By Michelle Slade
San Francisco, CA - August 4, 2011 - With 25 knots registering on the committee boat the Laser Slalom 2011 fleet hit the water for the wildest ride on the Bay, the St Francis Yacht Club’s Heavy Weather Slalom event, sponsored by Laser Performance/Maclaren and Svendsen's Marine. Racing began about 1pm in a flood tide and white caps. Not quite perfect but good enough, noted Don Trask, event founder.
Of the final four, Peter Shope and Ben Richardson (both USA) went head to head, with Shope prevailing and taking the overall first place trophy after four exhausting races. “I don’t know where that came from,’ said an elated Shope. “I tried to stay in the moment and not to look forward too much. I made sure that the vang was in the right position for the run at the beginning of each reach because I didn’t have time to deal with it going into the reach. That really helped me.”
This regatta is all about the spills and Scott Ferguson took first prize for a phenomenal crash in his last race that catapulted him some two boat lengths off his stern. “I needed to jibe, I got a huge puff and was just not going to make the gybe. I got pretty zapped especially after I crashed in the third race. Making the gybe is the difference between staying in the race - or not! It was a lot of fun.”
Ferguson (USA) took third prevailing against Mike Matan (USA). This year's top three in the competition are incidentally all from Laser District 7.
The talent-stacked fleet included international competitors from 18 years to 70-something, with anything from 40 years Laser sailing experience to six years. An elimination ladder saw yesterday’s winners advance and for those who lost two races, it was game over. With no room for error, spectacular - and frequent - crashes throughout the fleet made for tense moments on and off the course.
LaserPerformance Ambassador and Team Maclaren skipper Anna Tunnicliffe made it through to the final six. She said she was a little nervous going into the event as it’s been a while since she’s sailed a Laser (she’s been busy campaigning the Elliot 6m for the 2012 Olympics). “The upwinds were hard because I’m a good 30 pounds lighter than the others racing but I liked the downwind.”
The Laser Slalom proves wrong beyond doubt anyone who argues that sailing’s not a sport because it’s not a workout. Watching competitors’ rapid fire maneuvering and hiking in the bigger breeze today demonstrated just how intense the job is in the Slalom to make it around the course unscathed (even the top guys - and gals - capsized). Racers cited gym workouts and aerobic exercise as a key part of their training for the event, and on the water, competitive drill sessions. “I usually finish my race training with a 20 tack/20 gybe drill,” Ferguson said.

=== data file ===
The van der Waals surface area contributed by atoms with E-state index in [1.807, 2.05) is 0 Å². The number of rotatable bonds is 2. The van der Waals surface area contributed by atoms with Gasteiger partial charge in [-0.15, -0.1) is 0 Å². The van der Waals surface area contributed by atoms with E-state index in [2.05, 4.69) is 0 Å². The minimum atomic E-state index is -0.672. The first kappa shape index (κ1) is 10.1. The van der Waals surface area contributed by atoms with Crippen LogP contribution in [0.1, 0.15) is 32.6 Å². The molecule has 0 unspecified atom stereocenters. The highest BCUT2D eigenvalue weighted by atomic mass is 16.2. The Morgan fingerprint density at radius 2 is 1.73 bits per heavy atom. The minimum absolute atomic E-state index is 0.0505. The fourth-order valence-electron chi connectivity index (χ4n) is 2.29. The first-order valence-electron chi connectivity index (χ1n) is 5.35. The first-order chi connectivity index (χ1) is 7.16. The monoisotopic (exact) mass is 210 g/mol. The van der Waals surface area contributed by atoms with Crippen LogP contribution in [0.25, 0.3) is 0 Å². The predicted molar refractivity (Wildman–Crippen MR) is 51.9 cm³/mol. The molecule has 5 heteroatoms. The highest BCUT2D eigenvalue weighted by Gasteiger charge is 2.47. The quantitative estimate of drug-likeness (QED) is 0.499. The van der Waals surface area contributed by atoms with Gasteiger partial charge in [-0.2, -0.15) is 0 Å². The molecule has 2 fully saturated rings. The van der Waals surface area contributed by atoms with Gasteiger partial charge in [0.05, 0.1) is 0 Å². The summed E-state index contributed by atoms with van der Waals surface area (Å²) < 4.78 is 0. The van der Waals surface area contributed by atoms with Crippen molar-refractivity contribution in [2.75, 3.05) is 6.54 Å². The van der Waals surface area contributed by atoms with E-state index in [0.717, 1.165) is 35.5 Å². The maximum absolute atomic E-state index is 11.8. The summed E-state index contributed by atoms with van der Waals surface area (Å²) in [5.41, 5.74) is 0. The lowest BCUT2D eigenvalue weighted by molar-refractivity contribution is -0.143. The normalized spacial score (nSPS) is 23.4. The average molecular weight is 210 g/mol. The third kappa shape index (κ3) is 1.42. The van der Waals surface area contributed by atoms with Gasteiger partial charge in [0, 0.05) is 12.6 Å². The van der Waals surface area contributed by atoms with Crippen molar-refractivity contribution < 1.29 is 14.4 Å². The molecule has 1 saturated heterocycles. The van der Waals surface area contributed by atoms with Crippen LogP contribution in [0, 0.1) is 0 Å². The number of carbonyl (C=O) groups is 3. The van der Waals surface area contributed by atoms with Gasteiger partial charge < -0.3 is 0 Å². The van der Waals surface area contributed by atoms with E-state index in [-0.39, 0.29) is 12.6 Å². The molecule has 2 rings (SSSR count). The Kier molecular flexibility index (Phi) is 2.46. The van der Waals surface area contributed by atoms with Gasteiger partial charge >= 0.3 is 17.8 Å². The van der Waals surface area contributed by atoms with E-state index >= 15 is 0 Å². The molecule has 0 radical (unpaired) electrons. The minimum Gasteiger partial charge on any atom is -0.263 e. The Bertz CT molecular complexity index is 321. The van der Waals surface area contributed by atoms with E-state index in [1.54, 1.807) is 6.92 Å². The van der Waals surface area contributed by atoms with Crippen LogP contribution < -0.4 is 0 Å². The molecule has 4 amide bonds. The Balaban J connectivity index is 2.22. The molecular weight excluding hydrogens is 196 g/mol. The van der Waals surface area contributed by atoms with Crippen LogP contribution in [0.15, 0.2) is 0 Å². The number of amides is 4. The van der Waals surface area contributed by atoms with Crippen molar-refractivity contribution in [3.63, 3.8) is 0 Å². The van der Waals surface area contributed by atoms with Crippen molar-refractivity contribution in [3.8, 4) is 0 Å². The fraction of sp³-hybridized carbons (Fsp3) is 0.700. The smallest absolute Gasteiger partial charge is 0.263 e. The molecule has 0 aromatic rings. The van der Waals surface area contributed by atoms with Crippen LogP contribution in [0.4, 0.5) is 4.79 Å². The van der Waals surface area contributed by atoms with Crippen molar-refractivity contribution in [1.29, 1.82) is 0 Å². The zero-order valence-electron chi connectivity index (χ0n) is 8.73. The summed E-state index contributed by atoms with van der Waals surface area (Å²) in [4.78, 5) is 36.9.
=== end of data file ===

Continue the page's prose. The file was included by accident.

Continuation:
And that’s what Laser sailors love about it. Said Tunnicliffe, “I really like the physical aspect of the boat and how you have to work really hard to make the boat do what you want to do it. I had to consider every move I had to make and I had a great time.”
That’s the end of the Laser Slalom for 2011. When it’ll next take place, no-one really knows. It worked out well to hold the event at St FYC this year because it slotted in between the Laser Youth and Master World Championships. Ideally it’s the perfect event to hold on a weekend to encourage greater spectatorship and most definitely when at a time when a howling breeze is guaranteed. Maybe it can become a stand-alone event going forward - there’s certainly no shortage of enthusiasm:
Said Ryan Nelson (USA), “It was a blast, I can’t wait to do it again, I was just so bummed to go over when I did.”
* John Bertrand was the winner of the first Laser Slalom event held in 1974.
ABOUT THE LASER
The Laser is a single-handed racing dinghy with a waterline length of 12.5 feet. The biggest attraction of the Laser dinghy is that is protected by the One Design class rules, which means that no changes are allowed to the boat unless they are specifically permitted in the rules. So in theory all Laser boats are the same whether they are new or 10 years old, making it the sailor who wins the race, not the boat. The Laser is a challenging boat that rewards athleticism, subtle steering and trimming techniques, as well as tactical excellence. It is a singlehanded Olympic class boat, also sailed at club, national and international levels. With nearly 200,000 boats in 140 countries, it is clearly the world’s most popular adult and youth racing sailboat. www.laserperformance.com
ABOUT THE ST FRANCIS YACHT CLUB
Founded in 1927, the St. Francis Yacht Club is steeped in over 80 years of yachting and racing traditions. From the beginning, the St. Francis Yacht Club’s membership roster has included many of the Bay Area’s most prominent citizens and greatest sailors. Early racers for the St. Francis included such champions as L.A. Norris, Mark Fontana, Myron Spaulding, Arthur Rousseau, Painless Parker and Lester Stone. Today, it is names such as Paul Cayard, John Kostecki, John Bertrand, Stan Honey, Morgan Larson, John Heineken, Genny Tulluch and Russ Silvestri who continue to keep the St. Francis name in the forefront of world-class sailing.
The annual regatta schedule at the St. Francis is one of the most active regatta calendars in the world. Part of the attraction of racing at St. Francis Yacht Club is the excellent and challenging racing conditions unique to San Francisco Bay. Both physically beautiful and naturally demanding, the Bay provides a racer with the ultimate in wind, current and weather conditions for truly competitive, exciting sailing. The St. Francis Yacht Club prides itself on being able to provide members and guests to the Club with every comfort and amenity while dazzling them with its surroundings. www.stfyc.com
MEDIA CONTACT: Michelle Slade, firstname.lastname@example.org +415 215 1521.
Updated on May 20, 2013, 11:40pm